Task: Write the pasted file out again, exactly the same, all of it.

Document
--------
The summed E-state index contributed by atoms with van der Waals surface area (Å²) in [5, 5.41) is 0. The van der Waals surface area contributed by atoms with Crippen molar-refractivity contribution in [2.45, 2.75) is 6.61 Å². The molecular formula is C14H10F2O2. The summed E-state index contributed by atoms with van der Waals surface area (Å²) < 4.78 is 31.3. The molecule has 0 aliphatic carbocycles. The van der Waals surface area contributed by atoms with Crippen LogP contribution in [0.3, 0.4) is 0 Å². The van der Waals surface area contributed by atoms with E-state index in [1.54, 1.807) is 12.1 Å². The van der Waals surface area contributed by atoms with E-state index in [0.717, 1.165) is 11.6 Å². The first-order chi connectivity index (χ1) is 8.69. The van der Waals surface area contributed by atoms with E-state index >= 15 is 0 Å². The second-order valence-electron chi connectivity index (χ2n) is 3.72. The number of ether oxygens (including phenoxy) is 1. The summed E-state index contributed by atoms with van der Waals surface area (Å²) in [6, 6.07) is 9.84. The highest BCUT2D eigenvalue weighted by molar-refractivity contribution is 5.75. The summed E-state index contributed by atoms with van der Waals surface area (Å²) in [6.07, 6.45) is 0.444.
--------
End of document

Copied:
The summed E-state index contributed by atoms with van der Waals surface area (Å²) in [5, 5.41) is 0. The van der Waals surface area contributed by atoms with Crippen molar-refractivity contribution in [2.45, 2.75) is 6.61 Å². The molecular formula is C14H10F2O2. The summed E-state index contributed by atoms with van der Waals surface area (Å²) < 4.78 is 31.3. The molecule has 0 aliphatic carbocycles. The van der Waals surface area contributed by atoms with Crippen LogP contribution in [0.3, 0.4) is 0 Å². The van der Waals surface area contributed by atoms with E-state index in [1.54, 1.807) is 12.1 Å². The van der Waals surface area contributed by atoms with E-state index in [0.717, 1.165) is 11.6 Å². The first-order chi connectivity index (χ1) is 8.69. The van der Waals surface area contributed by atoms with E-state index >= 15 is 0 Å². The second-order valence-electron chi connectivity index (χ2n) is 3.72. The number of ether oxygens (including phenoxy) is 1. The summed E-state index contributed by atoms with van der Waals surface area (Å²) in [6, 6.07) is 9.84. The highest BCUT2D eigenvalue weighted by molar-refractivity contribution is 5.75. The summed E-state index contributed by atoms with van der Waals surface area (Å²) in [6.07, 6.45) is 0.444.